Here's W.C. Handy's 1914 song St. Louis Blues, performed by Handy at some point in the 20s, probably.

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I should add that's a 341KB opus file at 16kbps.

The flac file it was derived from (found here: archive.org/details/78_st-loui) is over 60MB.

I went from over 60MB to just over 1/3 of an MB.

And a close listen with some good headphones or speakers will reveal some minor differences on the compressed file, but holy shit it's 341KB.

Here's another rendition that's 10KBps, and that extra 6KB is really missed.

What I'm saying is that modern music compression technology has gotten really really really good.

341 KB for a 3 minute song.

This poster from artvee.com is nearly 4MB.

12 times the storage space as our song.

Here's Kid Ory's Creole Trombone as a 413KB, 16Kbps opus file.

The "original" here is a pirated recording released in the early 20s of an impossibly rare jazz side from the first black jazz band from New Orleans to cut a record.

Piracy paved the way for preservation.

Now it's in the public domain, and I've compressed it down small enough that it fits more than one copy on a floppy disk.

I've made it small enough that it can be transmitted by basically any means.

It would take a little under 3 hours to transmit this over a standard hayes modem, or to store it in Kansas City Standard.

22 minutes to transfer at 2400 baud.

Faster than real time on standard 56k dial-up. (a little under 1 minute!)

Oh. Apparently mastodon is converting these back to mp3.

That's unfortunate.

One sec.

Here's Kid Ory's Creole trombone: github.com/ajroach42/ajroach42

And here's St. Louis Blues

github.com/ajroach42/ajroach42

Half a megabyte for 6 minutes of music.

You'll have to download them and play them locally, until I write a blog post that embeds a player, but they are what I said they were, and they sound find.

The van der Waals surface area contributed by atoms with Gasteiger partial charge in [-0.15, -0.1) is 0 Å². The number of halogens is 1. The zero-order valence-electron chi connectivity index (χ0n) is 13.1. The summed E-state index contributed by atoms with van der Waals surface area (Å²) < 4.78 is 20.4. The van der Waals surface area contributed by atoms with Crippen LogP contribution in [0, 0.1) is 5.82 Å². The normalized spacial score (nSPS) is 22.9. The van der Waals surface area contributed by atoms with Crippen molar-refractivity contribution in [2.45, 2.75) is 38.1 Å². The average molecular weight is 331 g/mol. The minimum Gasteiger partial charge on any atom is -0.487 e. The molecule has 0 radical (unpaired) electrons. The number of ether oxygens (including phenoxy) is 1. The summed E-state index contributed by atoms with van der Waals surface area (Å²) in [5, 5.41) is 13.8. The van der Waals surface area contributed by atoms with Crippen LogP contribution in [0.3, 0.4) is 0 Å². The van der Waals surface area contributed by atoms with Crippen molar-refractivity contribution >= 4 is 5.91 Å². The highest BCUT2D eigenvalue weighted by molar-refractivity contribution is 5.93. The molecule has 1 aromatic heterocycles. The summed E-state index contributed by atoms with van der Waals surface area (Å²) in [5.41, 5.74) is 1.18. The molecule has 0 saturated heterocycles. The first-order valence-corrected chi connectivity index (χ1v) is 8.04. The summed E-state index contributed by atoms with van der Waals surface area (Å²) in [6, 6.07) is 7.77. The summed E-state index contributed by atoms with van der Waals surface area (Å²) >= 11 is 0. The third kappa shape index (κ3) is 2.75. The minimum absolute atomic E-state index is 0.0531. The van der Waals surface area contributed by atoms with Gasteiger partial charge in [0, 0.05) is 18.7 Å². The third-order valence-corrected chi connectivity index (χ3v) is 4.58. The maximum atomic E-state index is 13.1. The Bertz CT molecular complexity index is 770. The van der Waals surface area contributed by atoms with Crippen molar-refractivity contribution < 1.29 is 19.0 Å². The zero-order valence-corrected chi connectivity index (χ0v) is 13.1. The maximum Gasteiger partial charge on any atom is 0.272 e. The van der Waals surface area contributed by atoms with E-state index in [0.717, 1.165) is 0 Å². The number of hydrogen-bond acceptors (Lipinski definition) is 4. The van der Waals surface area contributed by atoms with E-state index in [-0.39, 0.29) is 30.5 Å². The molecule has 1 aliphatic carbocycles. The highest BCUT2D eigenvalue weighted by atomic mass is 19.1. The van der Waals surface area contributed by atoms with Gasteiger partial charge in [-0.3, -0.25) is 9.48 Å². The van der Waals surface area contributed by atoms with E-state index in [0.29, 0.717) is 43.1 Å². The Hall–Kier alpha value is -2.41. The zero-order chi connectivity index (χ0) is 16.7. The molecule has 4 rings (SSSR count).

Both of these songs are in the public domain in the US.

The recording of Kid Ory's Creole Trombone is definitely in the public domain in the united states.

The recording of st louis blues may or may not be in the public domain in the united states. I'm having a hard time dating it.

Archive.org says its from the 40s, but that seems ... unlikely considering the shit quality of the recording compared to the standards of the 40s.

It's more likely that this is an earlier recording, sometime in the 20s, I'd imagine, but I can't find any evidence one way or the other.

Handy recorded this song a Lot, and figuring out which particular recording this is isn't trivial.

But, the song is public domain, and the recording is old enough (and compressed enough) that no one is going to give a shit about me sharing it.

There are public domain recording of that track, if that one isn't one.

I'll find one later that's less ambiguous. For now, I was just enjoying making small files.

@ajroach42 that recording is 1925. Handy is from Florence and I’ve heard it a thousand times, and used to do lights and sound for a play about him yearly. Also been to his house where they have an original I believe

@ajroach42 This is impressive. Playing back on an old audio interface -- a fairly good one, but it's several years old and starting to crack and pop on occasion -- with budget pro headphones (same), sounds all but like listening to a 78 in a room, but with the the higher frequency noise and scratchiness mostly gone.

@ajroach42 The trombone player sure likes his schtick. I like it less. Remove that part and the song is really good.

@ajroach42 at those bitrates it might be guessing wrong which codec to use; you can set it straight by specifying --music on the opusenc command line, and it really does make a difference

@ajroach42 for example: smolbytes.duckdns.org/handy-bl generated with

$ ffmpeg -i 'St. Louis Blues - W. C. Handy-restored.flac' -ar 8000 handy-blues.wav
$ opusenc --bitrate 10 --music --downmix-mono handy-blues.wav handy-blues.opus

i think it sounds objectively quite good, and for 10kbps somewhat miraculous

@thamesynne @ajroach42 This is what happens to my FediVision 2022 entry with those settings. So, not perfect, then...

@DHeadshot @ajroach42 in fairness, it really only works because of the already low bandwidth, scratchy quality and poor SNR of 1920s-era recordings

@DHeadshot @thamesynne try opusenc directly, without converting to an 8khz wav first.

Something like opusenc --bitrate 12 --music --downmix-mono infile.wav outfile.opus

12 or 16 Kbps will produce dramatically different results as well.

@ajroach42 @thamesynne Doing that, there's more twang in the notes for some reason (like they're being played on rubber bands), the bass sounds like farting and the hiss just crunches...

@DHeadshot @thamesynne It's really agressive compression, so it can cause problems.

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